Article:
The Ancient Greeks were the first Europeans to use an alphabet system and, by doing so, created a steady word base for other Western languages to borrow from.

The language has an amazing number of word families filled with phobias, manias and philes to make it easier to guess words though translation has not been a simple matter.

For instance, “philotimo” and “philoxenia” have been considered words among the most complicated to translate, but the BBC tried to crack through the mystery during its presentation of love-inspred words from around the world on Valentine’s Day.

Philotimo, a word that describes a complex array of ideals, has been translated by the BBC to mean “Love of honour”, and added that it is a trait that tops all Greek virtues. “The term essentially means doing good and demonstrating exemplary behaviour.” The same report describes philoxenia as meaning a “friend to the stranger”, however it explains that it “means far more than just an eagerness to show hospitality or a warm welcome.”

Here are some other fascinating Greek words that are hard to translate, but sound like what they mean:

kalon (n), a beauty that is more than skin deep, an outward sign of beauty that is noble and virtuous of character within

philocalist (n), a lover of beauty who finds and appreciates it in all things

anaxiphilia (n), love or attraction to unsuitable mates; consistently falling in love with the wrong person

alexithimia (n), the inability to express feelings and have no words for emotions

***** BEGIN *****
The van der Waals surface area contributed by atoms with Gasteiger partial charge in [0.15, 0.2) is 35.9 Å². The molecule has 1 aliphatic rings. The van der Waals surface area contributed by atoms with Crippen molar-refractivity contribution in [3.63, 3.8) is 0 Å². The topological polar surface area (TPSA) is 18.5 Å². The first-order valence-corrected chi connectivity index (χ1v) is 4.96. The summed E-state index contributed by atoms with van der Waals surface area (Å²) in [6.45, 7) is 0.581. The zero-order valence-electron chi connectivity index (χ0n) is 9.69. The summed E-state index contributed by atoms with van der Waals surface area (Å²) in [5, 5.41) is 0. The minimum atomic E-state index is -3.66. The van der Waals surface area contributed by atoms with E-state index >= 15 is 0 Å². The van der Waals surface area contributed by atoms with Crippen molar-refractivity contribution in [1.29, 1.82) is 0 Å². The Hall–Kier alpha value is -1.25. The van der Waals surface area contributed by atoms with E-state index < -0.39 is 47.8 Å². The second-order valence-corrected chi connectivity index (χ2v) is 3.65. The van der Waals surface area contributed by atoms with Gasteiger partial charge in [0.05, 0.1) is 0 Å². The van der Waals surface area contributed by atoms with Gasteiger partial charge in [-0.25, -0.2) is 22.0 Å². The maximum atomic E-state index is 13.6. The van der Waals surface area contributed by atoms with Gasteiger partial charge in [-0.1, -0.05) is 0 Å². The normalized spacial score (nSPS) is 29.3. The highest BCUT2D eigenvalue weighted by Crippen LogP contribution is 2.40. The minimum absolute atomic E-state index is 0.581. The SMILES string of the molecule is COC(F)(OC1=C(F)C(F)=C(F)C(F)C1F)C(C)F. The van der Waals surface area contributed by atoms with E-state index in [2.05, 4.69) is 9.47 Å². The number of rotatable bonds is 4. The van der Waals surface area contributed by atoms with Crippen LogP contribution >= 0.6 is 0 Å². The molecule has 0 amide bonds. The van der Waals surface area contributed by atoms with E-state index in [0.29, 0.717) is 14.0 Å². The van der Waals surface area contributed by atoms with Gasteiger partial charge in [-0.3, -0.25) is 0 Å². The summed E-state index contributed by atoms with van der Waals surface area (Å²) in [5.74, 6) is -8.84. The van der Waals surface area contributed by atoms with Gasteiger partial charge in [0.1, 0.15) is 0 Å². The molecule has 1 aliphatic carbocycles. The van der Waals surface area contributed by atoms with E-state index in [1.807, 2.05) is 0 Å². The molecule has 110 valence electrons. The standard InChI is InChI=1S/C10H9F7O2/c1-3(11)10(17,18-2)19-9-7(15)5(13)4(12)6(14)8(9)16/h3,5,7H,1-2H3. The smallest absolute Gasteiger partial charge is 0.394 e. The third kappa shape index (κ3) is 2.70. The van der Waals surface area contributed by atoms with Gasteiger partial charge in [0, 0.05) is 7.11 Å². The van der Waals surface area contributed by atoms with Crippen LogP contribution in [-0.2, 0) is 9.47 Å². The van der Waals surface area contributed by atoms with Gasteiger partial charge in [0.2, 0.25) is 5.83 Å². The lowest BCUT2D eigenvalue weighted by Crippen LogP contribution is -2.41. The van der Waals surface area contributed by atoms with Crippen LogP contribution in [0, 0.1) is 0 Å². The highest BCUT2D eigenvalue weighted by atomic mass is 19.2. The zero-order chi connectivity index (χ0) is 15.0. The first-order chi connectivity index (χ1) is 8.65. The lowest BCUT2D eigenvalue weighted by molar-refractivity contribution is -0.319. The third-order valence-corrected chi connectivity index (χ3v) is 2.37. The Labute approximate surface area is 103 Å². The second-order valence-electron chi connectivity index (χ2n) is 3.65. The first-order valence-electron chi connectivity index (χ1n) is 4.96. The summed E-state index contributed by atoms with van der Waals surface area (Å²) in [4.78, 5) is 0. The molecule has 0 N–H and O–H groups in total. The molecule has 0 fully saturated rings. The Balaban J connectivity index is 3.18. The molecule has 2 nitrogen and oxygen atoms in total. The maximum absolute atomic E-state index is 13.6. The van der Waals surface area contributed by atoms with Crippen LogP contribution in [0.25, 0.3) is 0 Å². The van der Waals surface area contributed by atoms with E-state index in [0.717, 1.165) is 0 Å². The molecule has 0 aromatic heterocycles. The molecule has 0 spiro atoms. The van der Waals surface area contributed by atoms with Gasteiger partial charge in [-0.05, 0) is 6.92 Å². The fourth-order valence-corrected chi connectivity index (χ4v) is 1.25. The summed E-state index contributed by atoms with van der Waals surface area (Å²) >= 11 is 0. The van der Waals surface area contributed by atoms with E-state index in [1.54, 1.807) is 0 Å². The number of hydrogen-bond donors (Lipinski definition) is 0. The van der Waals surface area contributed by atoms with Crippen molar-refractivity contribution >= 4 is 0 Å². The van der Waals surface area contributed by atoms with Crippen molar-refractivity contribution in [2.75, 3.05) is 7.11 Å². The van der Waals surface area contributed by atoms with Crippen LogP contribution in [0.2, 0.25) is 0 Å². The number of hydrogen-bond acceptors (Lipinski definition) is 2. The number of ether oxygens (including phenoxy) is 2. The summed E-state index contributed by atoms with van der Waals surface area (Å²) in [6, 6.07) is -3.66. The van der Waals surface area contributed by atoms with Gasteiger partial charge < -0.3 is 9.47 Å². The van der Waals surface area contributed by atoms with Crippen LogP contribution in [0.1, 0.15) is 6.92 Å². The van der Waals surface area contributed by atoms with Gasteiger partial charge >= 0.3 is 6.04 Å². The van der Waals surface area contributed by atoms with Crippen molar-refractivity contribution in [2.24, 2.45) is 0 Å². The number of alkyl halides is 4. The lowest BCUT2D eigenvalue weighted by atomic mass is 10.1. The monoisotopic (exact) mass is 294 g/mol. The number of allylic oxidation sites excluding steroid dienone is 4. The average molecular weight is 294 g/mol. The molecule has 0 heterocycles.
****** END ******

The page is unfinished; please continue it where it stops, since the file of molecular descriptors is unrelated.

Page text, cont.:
basorexia (n), craving the act of kissing

palinoia (n), the obsessive repetition of an act until it is perfected

monophobia (n), the fear of being alone

agerasia (n), being younger in outward appearance than one’s true age

dysania (n), the difficulty of getting out of bed in the morning

phosphenes (n), the colours of the stars and flashes you see when you rub your eyes hard

pocrescophobia (n), a compulsive desire to avoid all things related to weight gain, an unnatural fear of putting on weight

cryptoscopophilia (n), the urge to secretly and casually look through windows while walking past them

euneirophrenia (n), a piece of mind that comes from dreaming of pleasant things

agathokakological (adj): somebody/something that is composed of both good and evil

atelophobia (n), the fear of being imperfect or good enough and extreme fear of failing to achieve perfection

lypophrenia (n), an underlying feeling of sorry without any apparent cause

meraki (n), the soul, creativity and love that you put into something that is the essence of yourself

oneirotaxia (n), the inability to distinguish reality from fantasy

Then there are the more than 6000 Greek-based words that most English speakers already use as part of the English language: